By Alex Distefano
By Scott Snowden
By Anna Merlan
By Steve Almond
By Jena Ardell
By Jon Campbell
By Alan Scherstuhl
By Tessa Stuart
A very tall, exceedingly slender young woman with a platinum pompadour and an air of supreme self-confidence is gazing with interest at racks of white cotton bubble skirts, olive polka-dotted camisoles, and black jersey dresses that could pass for cut-rate Lanvins. Though she would be right at home in Dolce & Gabbana on Madison Avenue or Prada in Soho, she is in fact cruising the aisles at Forever 21 on East 14th Street. This statuesque shopper may not know it, but she is participating in a decades-old Manhattan ritual: trolling the streets around Union Square in search of sartorial bargains.
Forever 21 (what a name! Could there be a bleaker fate than staying that uncertain age forever?) not only offers extremely low pricescheaper even than H&M, veering close to Old Navy territory it is located in a bastion of the street's former glory days, the old Mays department store building at the south end of Union Square, which also currently hosts Filene's Basement and a place called DSW, for Designer Shoe Warehouse.
Fifty years ago, scores of stores like these girdled the neighborhood, led by three bona fide leg ends: Mays; Lane's, where the New School is now located at Fifth and 14th; and S. Klein, where Zeckendorf Towers currently stands.
Now Union Square itself is no longer a rat-ridden needle park, but is full of baby carriages and greenmarket shoppers, and many of the really grubby venues are in danger of fading away entirely, replaced by businesses like Tavalon, a tea salon that opened a few weeks ago (it actually employs someone called a tea sommelier) a few doors away from Taco Bell.
If all this makes the bargain shopper worry about what the future may hold, he or she has only to walk west to confirm these dark suspicions. Tread far enough, and you will encounter stores that not only are not cheap, they are not middle-class, or upper middle-class, or even haute bourgeois. They sell what can only be described as the most expensive clothes you can buy off the rack anywhere.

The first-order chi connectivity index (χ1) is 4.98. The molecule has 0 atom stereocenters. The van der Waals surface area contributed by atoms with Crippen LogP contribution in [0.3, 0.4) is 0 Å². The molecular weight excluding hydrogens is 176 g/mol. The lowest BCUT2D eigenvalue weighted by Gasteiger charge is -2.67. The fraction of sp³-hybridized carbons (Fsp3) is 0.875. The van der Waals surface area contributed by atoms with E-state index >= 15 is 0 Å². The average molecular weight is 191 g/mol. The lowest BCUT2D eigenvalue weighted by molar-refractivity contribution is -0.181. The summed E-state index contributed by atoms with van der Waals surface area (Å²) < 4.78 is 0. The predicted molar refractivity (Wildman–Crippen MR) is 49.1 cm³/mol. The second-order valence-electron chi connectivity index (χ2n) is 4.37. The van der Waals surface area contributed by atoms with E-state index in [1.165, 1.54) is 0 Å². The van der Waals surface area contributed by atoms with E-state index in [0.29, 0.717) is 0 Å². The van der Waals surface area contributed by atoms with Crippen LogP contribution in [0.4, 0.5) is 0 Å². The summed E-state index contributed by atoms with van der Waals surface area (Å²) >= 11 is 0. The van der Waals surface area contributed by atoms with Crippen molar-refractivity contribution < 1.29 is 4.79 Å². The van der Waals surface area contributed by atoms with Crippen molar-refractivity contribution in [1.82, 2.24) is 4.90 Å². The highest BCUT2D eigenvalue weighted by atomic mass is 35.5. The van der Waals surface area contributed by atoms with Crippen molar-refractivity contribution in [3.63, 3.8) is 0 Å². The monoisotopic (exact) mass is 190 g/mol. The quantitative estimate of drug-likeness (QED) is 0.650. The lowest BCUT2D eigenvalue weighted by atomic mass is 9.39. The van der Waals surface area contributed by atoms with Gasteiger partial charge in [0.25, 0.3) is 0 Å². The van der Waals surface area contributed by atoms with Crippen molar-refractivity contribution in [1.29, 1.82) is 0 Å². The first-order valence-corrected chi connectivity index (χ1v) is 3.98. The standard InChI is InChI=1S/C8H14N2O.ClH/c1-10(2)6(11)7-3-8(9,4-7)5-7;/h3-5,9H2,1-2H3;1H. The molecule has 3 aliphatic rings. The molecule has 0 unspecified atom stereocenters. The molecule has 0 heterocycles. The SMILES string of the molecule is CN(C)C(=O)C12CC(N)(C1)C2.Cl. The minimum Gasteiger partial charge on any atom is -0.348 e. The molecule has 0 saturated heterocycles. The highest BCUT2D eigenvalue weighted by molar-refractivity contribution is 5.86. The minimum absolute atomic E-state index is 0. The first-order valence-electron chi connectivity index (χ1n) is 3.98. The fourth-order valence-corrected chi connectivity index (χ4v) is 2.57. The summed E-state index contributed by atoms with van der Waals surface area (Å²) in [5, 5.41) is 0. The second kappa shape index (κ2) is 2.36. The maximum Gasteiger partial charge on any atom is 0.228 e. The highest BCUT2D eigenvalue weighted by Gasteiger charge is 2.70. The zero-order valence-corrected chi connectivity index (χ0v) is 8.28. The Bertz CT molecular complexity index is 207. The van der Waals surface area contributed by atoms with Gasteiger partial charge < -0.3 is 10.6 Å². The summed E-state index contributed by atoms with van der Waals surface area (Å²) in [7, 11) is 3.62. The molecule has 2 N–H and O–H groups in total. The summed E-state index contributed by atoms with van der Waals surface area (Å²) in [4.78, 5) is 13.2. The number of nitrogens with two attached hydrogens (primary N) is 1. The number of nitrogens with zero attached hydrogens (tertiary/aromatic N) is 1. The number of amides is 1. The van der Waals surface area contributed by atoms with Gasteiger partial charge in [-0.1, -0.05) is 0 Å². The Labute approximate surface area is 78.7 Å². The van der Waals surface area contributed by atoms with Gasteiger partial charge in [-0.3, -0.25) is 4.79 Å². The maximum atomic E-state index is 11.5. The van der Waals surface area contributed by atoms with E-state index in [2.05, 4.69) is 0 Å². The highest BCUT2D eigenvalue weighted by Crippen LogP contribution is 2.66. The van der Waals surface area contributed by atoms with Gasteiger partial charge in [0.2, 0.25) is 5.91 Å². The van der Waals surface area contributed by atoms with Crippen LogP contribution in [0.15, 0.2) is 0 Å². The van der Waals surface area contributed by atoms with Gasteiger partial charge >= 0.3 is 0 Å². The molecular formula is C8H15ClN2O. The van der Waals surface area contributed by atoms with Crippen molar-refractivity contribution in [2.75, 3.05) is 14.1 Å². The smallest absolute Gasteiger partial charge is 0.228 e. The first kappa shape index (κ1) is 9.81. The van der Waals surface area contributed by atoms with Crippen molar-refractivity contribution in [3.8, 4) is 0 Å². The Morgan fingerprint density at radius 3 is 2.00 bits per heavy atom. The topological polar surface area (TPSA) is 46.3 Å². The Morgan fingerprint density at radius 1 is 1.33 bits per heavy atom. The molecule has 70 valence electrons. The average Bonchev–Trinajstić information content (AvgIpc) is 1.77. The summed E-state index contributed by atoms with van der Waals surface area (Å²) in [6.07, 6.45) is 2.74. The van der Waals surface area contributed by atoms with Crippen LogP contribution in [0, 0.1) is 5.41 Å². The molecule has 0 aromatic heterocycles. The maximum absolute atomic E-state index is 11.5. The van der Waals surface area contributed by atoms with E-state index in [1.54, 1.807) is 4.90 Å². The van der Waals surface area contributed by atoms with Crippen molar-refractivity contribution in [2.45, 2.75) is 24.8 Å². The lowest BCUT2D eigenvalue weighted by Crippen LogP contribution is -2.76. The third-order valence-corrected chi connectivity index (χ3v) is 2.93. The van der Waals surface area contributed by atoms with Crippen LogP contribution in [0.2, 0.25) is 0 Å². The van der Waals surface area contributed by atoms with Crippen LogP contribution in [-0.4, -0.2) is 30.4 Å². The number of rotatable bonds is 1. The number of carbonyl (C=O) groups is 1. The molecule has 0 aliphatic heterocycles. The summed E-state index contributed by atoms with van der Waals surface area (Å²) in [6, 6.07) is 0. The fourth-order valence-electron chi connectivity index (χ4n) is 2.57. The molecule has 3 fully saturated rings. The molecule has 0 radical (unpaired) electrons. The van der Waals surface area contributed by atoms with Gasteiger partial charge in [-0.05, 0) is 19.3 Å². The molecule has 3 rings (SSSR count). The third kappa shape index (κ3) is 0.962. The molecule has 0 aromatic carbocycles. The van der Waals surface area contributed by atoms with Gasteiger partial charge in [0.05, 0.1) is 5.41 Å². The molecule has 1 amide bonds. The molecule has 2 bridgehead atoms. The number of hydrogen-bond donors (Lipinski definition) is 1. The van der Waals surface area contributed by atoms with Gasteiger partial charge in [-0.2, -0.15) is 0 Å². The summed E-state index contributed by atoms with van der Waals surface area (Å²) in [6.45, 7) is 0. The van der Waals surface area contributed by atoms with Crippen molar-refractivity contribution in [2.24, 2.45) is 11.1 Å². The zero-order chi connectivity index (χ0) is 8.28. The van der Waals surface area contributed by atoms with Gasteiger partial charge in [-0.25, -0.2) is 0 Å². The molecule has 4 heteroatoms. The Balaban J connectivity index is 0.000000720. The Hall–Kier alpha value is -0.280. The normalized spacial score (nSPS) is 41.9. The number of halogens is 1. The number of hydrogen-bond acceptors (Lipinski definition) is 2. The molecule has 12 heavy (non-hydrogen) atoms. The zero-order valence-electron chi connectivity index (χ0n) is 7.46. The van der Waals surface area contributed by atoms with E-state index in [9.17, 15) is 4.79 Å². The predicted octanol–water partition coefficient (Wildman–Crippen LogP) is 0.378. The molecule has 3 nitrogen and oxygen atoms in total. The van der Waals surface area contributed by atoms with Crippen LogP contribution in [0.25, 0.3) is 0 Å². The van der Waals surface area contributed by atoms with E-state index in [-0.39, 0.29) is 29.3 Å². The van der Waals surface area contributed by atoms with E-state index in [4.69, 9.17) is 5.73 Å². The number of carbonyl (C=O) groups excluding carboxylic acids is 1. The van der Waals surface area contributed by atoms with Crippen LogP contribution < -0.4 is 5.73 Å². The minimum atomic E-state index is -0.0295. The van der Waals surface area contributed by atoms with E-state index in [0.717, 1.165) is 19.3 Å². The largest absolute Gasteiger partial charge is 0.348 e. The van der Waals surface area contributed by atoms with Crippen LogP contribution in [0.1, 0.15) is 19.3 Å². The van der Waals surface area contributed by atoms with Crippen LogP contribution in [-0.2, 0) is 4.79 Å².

But before you are buzzed through those hallowed portals, why not spend a few hours on 14th between Broadway and Seventh Avenue, where the doors are unlocked and $100 can fund a spring wardrobe? On weekend afternoons the area fairly cackles with jejune joie de vivre: hordes of girls talking not to each other but babbling away on cell phones to still other girls; young guys on their way to or from the Virgin Megastore, trying desperately to look nonchalant. An air of gleeful, boisterous salaciousness bubbles just below the surface, at least if the T-shirts for sale are to be believed. Though the ones on the back wall of Forever 21 read, "I Love My Boyfriend," right outside that store a guy is selling tank tops that say, "My Dick Would Make a Better President"; across University Place a shop called Foxy Lady has shirts printed with a stark "Kiss My Ass," or alternatively, the plain "Eat Me," albeit decorated with a picture of a hot dog. A few feet away two panhandlers, one wearing a clown nose, are holding up a sign that says, "Please spare change for hookers and condoms."
At the corner of Fifth and 14th, where Lane's used to be, a vendor offers a remarkable collection of ersatz designer handbags from a table on the street: Chloe Paddingtons complete with metal padlocks (real or fake, a lot of people crave a heavy leather bag further weighed down by a gargantuan brass lock) and stringy Balenciaga sacks, a style that has been eclipsed recently by the Fendi Spy bag, which is also here in a convincing replica.
"Ladies, feel free to try anything on!" greets shoppers as they enter Laila Rose, a chain that in the last several years has spread its thrifty tentacles all over town. Costume jewelry is the big draw hereand shouldn't costume jewelry, which by definition is fake, be bought as cheaply as possible?but there are other seductions, including a Marni-esque beach bag (it's a big season for Marni, authentic or not) with multicolored dots like a Wonder Bread wrapper. Laila Rose is not without competition: At Cinderella Club you are met at the door by people imploring you to take a tray, meant for stacking up potential purchases but also making it easy for the staff to monitor your selections, which might include rhinestone dog tags, curious necklaces that mix beads and fur balls (better than it sounds), and a wristwatch set in a chunk of silvery metal, reminiscent of Hermés, for around $20. Yet a third accessories shop, Spoon, welcomes customers not with trays but with a barrage of signs that read like the admonitions of a fussy schoolmarm: "Do not smoke or stand in doorway," "Do not try on earrings," "Shoplifters will be prosecuted." Though almost everything is reasonably priceda faux Louis Vuitton Daumier check makeup case is $10 (stealing presumably only applies to shoplifters)a large hobo bag covered in fishing mesh punctuated with stones and heavy beads, in the style of Oscar de la Renta, is a lofty $295.